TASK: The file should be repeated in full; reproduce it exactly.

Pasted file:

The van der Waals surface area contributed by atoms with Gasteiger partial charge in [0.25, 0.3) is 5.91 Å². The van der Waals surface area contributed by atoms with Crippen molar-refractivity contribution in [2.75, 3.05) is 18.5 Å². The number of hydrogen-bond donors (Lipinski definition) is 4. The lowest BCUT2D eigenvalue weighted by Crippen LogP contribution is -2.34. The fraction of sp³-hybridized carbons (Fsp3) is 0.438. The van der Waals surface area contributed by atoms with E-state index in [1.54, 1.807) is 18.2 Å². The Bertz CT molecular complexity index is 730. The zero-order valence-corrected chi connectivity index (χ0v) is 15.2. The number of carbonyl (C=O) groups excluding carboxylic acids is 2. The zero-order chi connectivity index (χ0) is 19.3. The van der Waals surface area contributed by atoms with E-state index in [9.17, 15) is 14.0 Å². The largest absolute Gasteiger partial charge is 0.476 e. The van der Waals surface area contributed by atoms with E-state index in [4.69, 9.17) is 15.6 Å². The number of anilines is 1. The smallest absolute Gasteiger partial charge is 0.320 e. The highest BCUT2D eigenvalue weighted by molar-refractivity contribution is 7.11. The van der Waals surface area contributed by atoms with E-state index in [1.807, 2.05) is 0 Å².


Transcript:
The van der Waals surface area contributed by atoms with Gasteiger partial charge in [0.25, 0.3) is 5.91 Å². The van der Waals surface area contributed by atoms with Crippen molar-refractivity contribution in [2.75, 3.05) is 18.5 Å². The number of hydrogen-bond donors (Lipinski definition) is 4. The lowest BCUT2D eigenvalue weighted by Crippen LogP contribution is -2.34. The fraction of sp³-hybridized carbons (Fsp3) is 0.438. The van der Waals surface area contributed by atoms with E-state index in [1.54, 1.807) is 18.2 Å². The Bertz CT molecular complexity index is 730. The zero-order valence-corrected chi connectivity index (χ0v) is 15.2. The number of carbonyl (C=O) groups excluding carboxylic acids is 2. The zero-order chi connectivity index (χ0) is 19.3. The van der Waals surface area contributed by atoms with E-state index in [9.17, 15) is 14.0 Å². The largest absolute Gasteiger partial charge is 0.476 e. The van der Waals surface area contributed by atoms with E-state index in [4.69, 9.17) is 15.6 Å². The number of anilines is 1. The smallest absolute Gasteiger partial charge is 0.320 e. The highest BCUT2D eigenvalue weighted by molar-refractivity contribution is 7.11. The van der Waals surface area contributed by atoms with E-state index in [1.807, 2.05) is 0 Å².